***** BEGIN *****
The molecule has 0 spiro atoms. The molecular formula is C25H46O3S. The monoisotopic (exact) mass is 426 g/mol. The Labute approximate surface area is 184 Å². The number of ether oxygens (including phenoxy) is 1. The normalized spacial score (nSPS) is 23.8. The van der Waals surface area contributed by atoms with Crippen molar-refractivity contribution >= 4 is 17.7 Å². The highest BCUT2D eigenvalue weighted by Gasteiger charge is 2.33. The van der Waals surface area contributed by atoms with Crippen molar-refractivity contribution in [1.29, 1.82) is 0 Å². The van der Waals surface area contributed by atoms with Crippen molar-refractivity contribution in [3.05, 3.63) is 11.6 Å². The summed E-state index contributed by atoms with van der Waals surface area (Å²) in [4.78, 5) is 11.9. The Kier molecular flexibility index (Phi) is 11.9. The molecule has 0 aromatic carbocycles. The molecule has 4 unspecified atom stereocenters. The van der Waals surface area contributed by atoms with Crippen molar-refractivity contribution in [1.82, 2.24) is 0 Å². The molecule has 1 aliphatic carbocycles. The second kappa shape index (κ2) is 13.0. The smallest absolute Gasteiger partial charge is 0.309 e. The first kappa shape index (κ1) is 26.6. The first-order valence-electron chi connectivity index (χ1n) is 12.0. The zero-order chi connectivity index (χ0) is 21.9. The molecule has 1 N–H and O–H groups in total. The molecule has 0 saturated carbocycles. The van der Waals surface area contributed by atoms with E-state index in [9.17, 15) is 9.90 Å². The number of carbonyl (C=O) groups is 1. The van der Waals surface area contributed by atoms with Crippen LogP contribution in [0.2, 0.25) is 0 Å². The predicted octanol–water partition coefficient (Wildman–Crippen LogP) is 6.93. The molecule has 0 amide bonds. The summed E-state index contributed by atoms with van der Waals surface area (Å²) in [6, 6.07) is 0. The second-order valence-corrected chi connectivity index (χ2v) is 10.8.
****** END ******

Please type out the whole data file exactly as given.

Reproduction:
The molecule has 0 spiro atoms. The molecular formula is C25H46O3S. The monoisotopic (exact) mass is 426 g/mol. The Labute approximate surface area is 184 Å². The number of ether oxygens (including phenoxy) is 1. The normalized spacial score (nSPS) is 23.8. The van der Waals surface area contributed by atoms with Crippen molar-refractivity contribution >= 4 is 17.7 Å². The highest BCUT2D eigenvalue weighted by Gasteiger charge is 2.33. The van der Waals surface area contributed by atoms with Crippen molar-refractivity contribution in [1.29, 1.82) is 0 Å². The van der Waals surface area contributed by atoms with Crippen molar-refractivity contribution in [3.05, 3.63) is 11.6 Å². The summed E-state index contributed by atoms with van der Waals surface area (Å²) in [4.78, 5) is 11.9. The Kier molecular flexibility index (Phi) is 11.9. The molecule has 0 aromatic carbocycles. The molecule has 4 unspecified atom stereocenters. The van der Waals surface area contributed by atoms with Crippen molar-refractivity contribution in [1.82, 2.24) is 0 Å². The molecule has 1 aliphatic carbocycles. The second kappa shape index (κ2) is 13.0. The smallest absolute Gasteiger partial charge is 0.309 e. The first kappa shape index (κ1) is 26.6. The first-order valence-electron chi connectivity index (χ1n) is 12.0. The zero-order chi connectivity index (χ0) is 21.9. The molecule has 1 N–H and O–H groups in total. The molecule has 0 saturated carbocycles. The van der Waals surface area contributed by atoms with E-state index in [9.17, 15) is 9.90 Å². The number of carbonyl (C=O) groups is 1. The van der Waals surface area contributed by atoms with Crippen LogP contribution in [0.2, 0.25) is 0 Å². The predicted octanol–water partition coefficient (Wildman–Crippen LogP) is 6.93. The molecule has 0 amide bonds. The summed E-state index contributed by atoms with van der Waals surface area (Å²) in [6, 6.07) is 0. The second-order valence-corrected chi connectivity index (χ2v) is 10.8.